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I'm really not much of a graphic designer at all (programmer) but I have dabbled in some image editing using GIMP and Inkscape.

Here's my situation: I have a nice, sharp image of my logo as an SVG file in Inkscape. However, when I try exporting it as a smaller raster image (PNG) the picture loses quality and becomes blurry. I've tried changing settings and whatnot, but I've been unsuccessful in saving sharp, smaller images.

Here's the logo SVG file in question: enter image description here

Here's a link to the same image exported as a smaller png:

http://test.fittedthreads.com/images/path3017.png

Any help would be much appreciated.

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Rastering the image causes a little blur due to the antialiasing, and this is more evident on little images, but usually the amount of blur introduced by the antialiasing is tolerable. I've exported your logo in two format (the last saved in the file: 1389x271 and a smaller one: 200x39) and both the exports seem regular. Can you add to your post one of your unsatisfactory export, please? –  Paolo Gibellini Nov 26 '13 at 8:24
    
@PaoloGibellini Just added the image. While it looks ok when zoomed out, is there a way to keep the detail of the image so that when zooming in it stays sharp? –  General_Twyckenham Nov 26 '13 at 17:45
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Why would you be "zooming in" on a png? –  Scott Nov 26 '13 at 18:44
1  
What Scott is getting at is this: a png is a fixed size two-dimensional array of integers. When rendered, the values are rendered as a fixed size square. When you zoom, the square enlarges a uniform amount in both x and y, yielding a larger rendered square. The unit size is enlarged. Vector lines are stored as (float)points and are rendered using floats and then sampled at the current output resolution you always arrive at the smallest possible unit size for the output device. –  horatio Nov 26 '13 at 19:02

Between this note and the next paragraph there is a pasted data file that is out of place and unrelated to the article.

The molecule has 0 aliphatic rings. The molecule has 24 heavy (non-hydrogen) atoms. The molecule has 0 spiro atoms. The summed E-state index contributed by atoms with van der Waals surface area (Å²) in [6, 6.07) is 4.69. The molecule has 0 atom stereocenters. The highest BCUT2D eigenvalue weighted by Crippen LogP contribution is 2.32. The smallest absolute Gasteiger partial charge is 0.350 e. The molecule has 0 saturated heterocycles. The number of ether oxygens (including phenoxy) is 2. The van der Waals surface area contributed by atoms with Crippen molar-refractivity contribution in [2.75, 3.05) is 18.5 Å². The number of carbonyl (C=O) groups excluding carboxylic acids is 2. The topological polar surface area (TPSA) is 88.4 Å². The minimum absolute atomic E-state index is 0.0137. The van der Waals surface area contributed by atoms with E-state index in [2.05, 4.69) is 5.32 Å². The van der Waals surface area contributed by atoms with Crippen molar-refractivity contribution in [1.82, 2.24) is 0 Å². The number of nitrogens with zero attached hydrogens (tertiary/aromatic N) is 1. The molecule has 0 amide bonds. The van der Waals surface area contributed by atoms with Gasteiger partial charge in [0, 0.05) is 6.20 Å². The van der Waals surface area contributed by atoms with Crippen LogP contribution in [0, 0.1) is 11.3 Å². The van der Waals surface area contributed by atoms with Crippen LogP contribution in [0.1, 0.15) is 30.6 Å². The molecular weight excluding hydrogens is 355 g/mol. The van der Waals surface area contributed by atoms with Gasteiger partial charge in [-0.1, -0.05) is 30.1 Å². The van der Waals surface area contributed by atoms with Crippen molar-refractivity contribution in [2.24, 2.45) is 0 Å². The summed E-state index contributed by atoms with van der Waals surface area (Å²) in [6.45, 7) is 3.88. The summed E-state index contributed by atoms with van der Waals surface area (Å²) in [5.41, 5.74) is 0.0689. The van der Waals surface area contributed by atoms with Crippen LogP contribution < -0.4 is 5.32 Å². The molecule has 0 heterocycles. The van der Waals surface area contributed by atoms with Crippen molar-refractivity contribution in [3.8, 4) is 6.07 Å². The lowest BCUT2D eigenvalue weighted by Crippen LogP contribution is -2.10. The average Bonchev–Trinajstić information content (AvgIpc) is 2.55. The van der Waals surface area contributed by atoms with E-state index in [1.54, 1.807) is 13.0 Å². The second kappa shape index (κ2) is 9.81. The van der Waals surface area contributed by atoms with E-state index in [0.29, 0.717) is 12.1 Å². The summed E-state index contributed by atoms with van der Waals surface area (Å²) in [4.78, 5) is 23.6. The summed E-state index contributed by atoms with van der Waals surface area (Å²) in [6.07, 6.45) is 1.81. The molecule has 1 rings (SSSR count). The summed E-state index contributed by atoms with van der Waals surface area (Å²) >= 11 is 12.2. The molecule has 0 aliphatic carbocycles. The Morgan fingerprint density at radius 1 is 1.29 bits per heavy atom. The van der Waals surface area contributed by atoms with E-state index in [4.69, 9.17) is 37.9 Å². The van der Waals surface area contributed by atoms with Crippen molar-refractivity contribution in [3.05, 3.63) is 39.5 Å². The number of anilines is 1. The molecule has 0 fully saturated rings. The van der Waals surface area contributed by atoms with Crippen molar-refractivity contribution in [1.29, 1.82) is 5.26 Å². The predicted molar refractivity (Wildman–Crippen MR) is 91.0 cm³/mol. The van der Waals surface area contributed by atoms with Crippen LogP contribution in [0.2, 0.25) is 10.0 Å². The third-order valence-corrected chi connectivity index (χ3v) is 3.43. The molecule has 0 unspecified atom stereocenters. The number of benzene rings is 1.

When you export to raster like .PNG, you have to make the resolution (the size) as large as the largest "zoom" you want to support (to get best results). So if you want to zoom a 200x35 by five times, you need to export as 1000x175 to have enough data in the file to be fully smooth at full zoom. –  mgkrebbs Nov 26 '13 at 20:59
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1 Answer

up vote 3 down vote accepted

As @horatio pointed, it's pretty normal loosing the details while zooming on a fixed size image.

Assuming that the final destination of your image is a web page, when you perform a zoom operation the browser scales the raster images, usually by interpolation.

If you are interested to a web page that can be zoomed, you can use directly SVG as image format (see @denmch comment), being aware that only modern browsers are able to manage vectorial images, or you can simply use a big image (see @mgkrebbs comment) and specify the output size at code level (obviously this increases the bandwidth consumption for the page).

For example, in html, we can compare the three alternatives (SVG logo, small PNG, big PNG):

<table border='1'>
    <tr><td>SVG image</td><td><img src='./thelogo.svg' with='200px' height='39px'></td></tr>
    <tr><td>Big PNG image</td><td><img src='./thelogo_big.png' with='200px' height='39px'></td></tr>
    <tr><td>Small PNG image</td><td><img src='./thelogo_small.png' with='200px' height='39px'></td></tr>
</table>

The output is:

Three logos

When zooming we achieve:

Three logos zoomed

The small PNG image seems blurred (it's interpolated to a bigger size!), while the big PNG image remains unblurred (it's interpolated to a smaller size) until the zoom is under a certain level. The SVG image will remain sharp.

It all depends on what you need to do...

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